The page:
This week I was reading an article about the business model of gyms and fitness centres. And the article said that these businesses bank on people to sign up for gym memberships in January and then never show up. That’s a key part of their business model. The article said that…

If gyms operate at more than 5% of their membership at any given time, no one can use the gym. They want them to sign up, but they know that after the 15th of January, they won’t see 95% of them again.

That’s pretty incredible! But not too surprising, because I think a lot of us can relate.

I think all of us recognize the value of staying healthy and fit. Now certainly there can be those factors out of our control that prevent that, but generally speaking, all of would like to see ourselves healthy and fit and physically able to do all the things that we’d like to do.

And so most people would agree that it would be good for them to exercise more. Going to the gym would be beneficial. It would be a good habit to get into to. But yet, despite the knowledge in our head of how valuable physical activity and fitness is, very few people actually make it a priority to exercise or go to the gym or do all those things that are required if we want to stay healthy and fit.

Many of us have really good intentions – and we may go through short bursts of time of making the effort – but in the long run, very few people actually stick with it and make it a part of their lifestyle.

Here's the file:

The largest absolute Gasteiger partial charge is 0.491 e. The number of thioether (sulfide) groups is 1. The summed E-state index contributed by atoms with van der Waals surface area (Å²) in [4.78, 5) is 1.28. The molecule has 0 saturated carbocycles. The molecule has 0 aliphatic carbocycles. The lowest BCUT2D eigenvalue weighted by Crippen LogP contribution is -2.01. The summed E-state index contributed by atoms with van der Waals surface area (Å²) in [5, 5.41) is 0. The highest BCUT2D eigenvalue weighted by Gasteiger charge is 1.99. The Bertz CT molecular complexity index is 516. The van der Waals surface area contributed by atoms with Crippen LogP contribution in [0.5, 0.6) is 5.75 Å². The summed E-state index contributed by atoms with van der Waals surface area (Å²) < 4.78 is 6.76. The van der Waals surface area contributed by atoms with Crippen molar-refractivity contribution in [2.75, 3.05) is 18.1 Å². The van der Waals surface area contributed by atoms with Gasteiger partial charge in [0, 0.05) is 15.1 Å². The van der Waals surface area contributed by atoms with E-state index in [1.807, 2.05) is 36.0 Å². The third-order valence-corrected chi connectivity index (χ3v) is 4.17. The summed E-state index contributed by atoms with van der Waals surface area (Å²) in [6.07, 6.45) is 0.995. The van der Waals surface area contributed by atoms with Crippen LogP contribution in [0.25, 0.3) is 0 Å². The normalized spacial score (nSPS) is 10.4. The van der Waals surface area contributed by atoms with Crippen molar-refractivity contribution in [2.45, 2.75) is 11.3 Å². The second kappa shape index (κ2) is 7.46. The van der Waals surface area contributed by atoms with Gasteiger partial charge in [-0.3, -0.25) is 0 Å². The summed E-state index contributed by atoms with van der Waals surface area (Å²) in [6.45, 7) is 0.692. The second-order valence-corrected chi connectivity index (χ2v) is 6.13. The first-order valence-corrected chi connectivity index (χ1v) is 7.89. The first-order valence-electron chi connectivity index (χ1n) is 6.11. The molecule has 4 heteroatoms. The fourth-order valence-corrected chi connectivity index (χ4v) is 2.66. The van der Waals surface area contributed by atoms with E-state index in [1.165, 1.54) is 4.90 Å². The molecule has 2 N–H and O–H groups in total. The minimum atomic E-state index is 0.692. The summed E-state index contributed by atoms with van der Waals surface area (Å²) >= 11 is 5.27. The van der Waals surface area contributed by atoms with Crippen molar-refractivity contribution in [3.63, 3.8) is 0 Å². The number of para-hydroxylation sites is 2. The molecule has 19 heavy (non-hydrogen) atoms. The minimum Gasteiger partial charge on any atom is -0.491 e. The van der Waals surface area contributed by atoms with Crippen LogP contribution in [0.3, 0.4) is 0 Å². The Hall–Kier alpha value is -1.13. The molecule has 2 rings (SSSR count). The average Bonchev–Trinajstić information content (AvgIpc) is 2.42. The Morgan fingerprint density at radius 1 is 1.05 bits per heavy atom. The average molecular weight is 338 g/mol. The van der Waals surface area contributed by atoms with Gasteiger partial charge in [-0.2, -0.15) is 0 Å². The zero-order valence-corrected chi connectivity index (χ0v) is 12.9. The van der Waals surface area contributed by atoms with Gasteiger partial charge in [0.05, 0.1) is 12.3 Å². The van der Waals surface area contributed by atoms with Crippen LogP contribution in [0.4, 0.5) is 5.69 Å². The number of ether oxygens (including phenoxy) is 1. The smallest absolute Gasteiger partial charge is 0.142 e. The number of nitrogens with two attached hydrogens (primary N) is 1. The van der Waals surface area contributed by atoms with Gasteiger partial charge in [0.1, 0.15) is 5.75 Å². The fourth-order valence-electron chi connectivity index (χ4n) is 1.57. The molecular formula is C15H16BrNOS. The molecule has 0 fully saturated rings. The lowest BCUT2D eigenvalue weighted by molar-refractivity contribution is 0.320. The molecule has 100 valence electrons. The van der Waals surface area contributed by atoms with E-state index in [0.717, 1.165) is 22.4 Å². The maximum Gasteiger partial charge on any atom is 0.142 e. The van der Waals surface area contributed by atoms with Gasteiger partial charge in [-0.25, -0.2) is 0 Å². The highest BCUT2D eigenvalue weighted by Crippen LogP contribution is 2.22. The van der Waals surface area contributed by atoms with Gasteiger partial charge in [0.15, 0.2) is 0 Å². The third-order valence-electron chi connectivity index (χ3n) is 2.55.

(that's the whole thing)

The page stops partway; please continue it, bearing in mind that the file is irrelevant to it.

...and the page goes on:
And I think we have a similar experience when it comes to the spiritual disciplines.

Over the past several weeks we have been looking at the spiritual disciplines (or the healthy habits) that Christians have been practicing over the centuries in order to cultivate a deep, meaningful relationship with God. We’ve spent a lot of time focusing on the Bible (because that really is the foundation for everything we believe – we have to know and understand and apply this book to our lives), but today I want to look at another healthy habit – and that is prayer.

And prayer, I think, is very much like exercise. Everyone knows that it’s important, and everyone agrees that they really should do it more often, but yet, very few people make it a priority so that it becomes a central part of their life.